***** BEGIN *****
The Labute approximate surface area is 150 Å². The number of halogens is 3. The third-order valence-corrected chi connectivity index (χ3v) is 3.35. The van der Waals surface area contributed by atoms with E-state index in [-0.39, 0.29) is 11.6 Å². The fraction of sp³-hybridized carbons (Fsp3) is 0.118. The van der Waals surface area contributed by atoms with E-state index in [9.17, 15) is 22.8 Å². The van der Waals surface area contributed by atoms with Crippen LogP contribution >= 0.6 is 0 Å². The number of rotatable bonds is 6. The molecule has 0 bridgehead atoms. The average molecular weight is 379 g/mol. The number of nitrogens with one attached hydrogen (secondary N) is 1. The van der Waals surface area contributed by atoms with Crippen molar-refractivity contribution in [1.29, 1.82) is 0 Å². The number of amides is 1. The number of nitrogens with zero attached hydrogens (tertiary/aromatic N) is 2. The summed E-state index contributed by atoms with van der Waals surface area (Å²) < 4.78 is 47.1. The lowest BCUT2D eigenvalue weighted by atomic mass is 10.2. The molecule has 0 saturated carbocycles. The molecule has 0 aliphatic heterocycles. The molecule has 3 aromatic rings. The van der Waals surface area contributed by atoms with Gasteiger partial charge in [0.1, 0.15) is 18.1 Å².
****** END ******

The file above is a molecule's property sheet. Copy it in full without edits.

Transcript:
The Labute approximate surface area is 150 Å². The number of halogens is 3. The third-order valence-corrected chi connectivity index (χ3v) is 3.35. The van der Waals surface area contributed by atoms with E-state index in [-0.39, 0.29) is 11.6 Å². The fraction of sp³-hybridized carbons (Fsp3) is 0.118. The van der Waals surface area contributed by atoms with E-state index in [9.17, 15) is 22.8 Å². The van der Waals surface area contributed by atoms with Crippen LogP contribution >= 0.6 is 0 Å². The number of rotatable bonds is 6. The molecule has 0 bridgehead atoms. The average molecular weight is 379 g/mol. The number of nitrogens with one attached hydrogen (secondary N) is 1. The van der Waals surface area contributed by atoms with Crippen molar-refractivity contribution in [1.29, 1.82) is 0 Å². The number of amides is 1. The number of nitrogens with zero attached hydrogens (tertiary/aromatic N) is 2. The summed E-state index contributed by atoms with van der Waals surface area (Å²) < 4.78 is 47.1. The lowest BCUT2D eigenvalue weighted by atomic mass is 10.2. The molecule has 0 saturated carbocycles. The molecule has 0 aliphatic heterocycles. The molecule has 3 aromatic rings. The van der Waals surface area contributed by atoms with Gasteiger partial charge in [0.1, 0.15) is 18.1 Å².